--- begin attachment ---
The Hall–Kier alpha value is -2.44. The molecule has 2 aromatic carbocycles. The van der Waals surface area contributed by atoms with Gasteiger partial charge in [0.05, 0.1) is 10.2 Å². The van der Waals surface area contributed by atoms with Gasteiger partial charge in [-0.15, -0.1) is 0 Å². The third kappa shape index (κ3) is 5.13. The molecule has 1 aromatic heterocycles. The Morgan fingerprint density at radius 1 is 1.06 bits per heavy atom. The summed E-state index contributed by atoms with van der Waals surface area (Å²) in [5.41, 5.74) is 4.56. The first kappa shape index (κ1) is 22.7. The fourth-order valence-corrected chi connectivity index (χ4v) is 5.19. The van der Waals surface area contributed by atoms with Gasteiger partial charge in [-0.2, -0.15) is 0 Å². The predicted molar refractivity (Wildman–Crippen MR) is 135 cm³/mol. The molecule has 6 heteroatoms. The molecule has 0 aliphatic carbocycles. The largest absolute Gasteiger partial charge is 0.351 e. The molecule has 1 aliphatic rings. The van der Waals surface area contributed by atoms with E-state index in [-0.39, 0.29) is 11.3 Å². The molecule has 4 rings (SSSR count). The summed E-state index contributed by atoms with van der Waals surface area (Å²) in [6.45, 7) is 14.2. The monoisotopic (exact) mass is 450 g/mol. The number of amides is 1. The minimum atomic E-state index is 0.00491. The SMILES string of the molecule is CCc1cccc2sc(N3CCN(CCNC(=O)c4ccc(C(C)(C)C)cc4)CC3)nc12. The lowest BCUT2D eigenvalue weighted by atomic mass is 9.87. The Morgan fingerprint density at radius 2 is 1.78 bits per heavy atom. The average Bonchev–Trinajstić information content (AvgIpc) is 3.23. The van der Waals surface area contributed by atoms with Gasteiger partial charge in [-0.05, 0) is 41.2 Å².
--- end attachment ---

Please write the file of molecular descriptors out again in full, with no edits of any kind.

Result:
The Hall–Kier alpha value is -2.44. The molecule has 2 aromatic carbocycles. The van der Waals surface area contributed by atoms with Gasteiger partial charge in [0.05, 0.1) is 10.2 Å². The van der Waals surface area contributed by atoms with Gasteiger partial charge in [-0.15, -0.1) is 0 Å². The third kappa shape index (κ3) is 5.13. The molecule has 1 aromatic heterocycles. The Morgan fingerprint density at radius 1 is 1.06 bits per heavy atom. The summed E-state index contributed by atoms with van der Waals surface area (Å²) in [5.41, 5.74) is 4.56. The first kappa shape index (κ1) is 22.7. The fourth-order valence-corrected chi connectivity index (χ4v) is 5.19. The van der Waals surface area contributed by atoms with Gasteiger partial charge in [-0.2, -0.15) is 0 Å². The predicted molar refractivity (Wildman–Crippen MR) is 135 cm³/mol. The molecule has 6 heteroatoms. The molecule has 0 aliphatic carbocycles. The largest absolute Gasteiger partial charge is 0.351 e. The molecule has 1 aliphatic rings. The van der Waals surface area contributed by atoms with E-state index in [-0.39, 0.29) is 11.3 Å². The molecule has 4 rings (SSSR count). The summed E-state index contributed by atoms with van der Waals surface area (Å²) in [6.45, 7) is 14.2. The monoisotopic (exact) mass is 450 g/mol. The number of amides is 1. The minimum atomic E-state index is 0.00491. The SMILES string of the molecule is CCc1cccc2sc(N3CCN(CCNC(=O)c4ccc(C(C)(C)C)cc4)CC3)nc12. The lowest BCUT2D eigenvalue weighted by atomic mass is 9.87. The Morgan fingerprint density at radius 2 is 1.78 bits per heavy atom. The average Bonchev–Trinajstić information content (AvgIpc) is 3.23. The van der Waals surface area contributed by atoms with Gasteiger partial charge in [-0.05, 0) is 41.2 Å².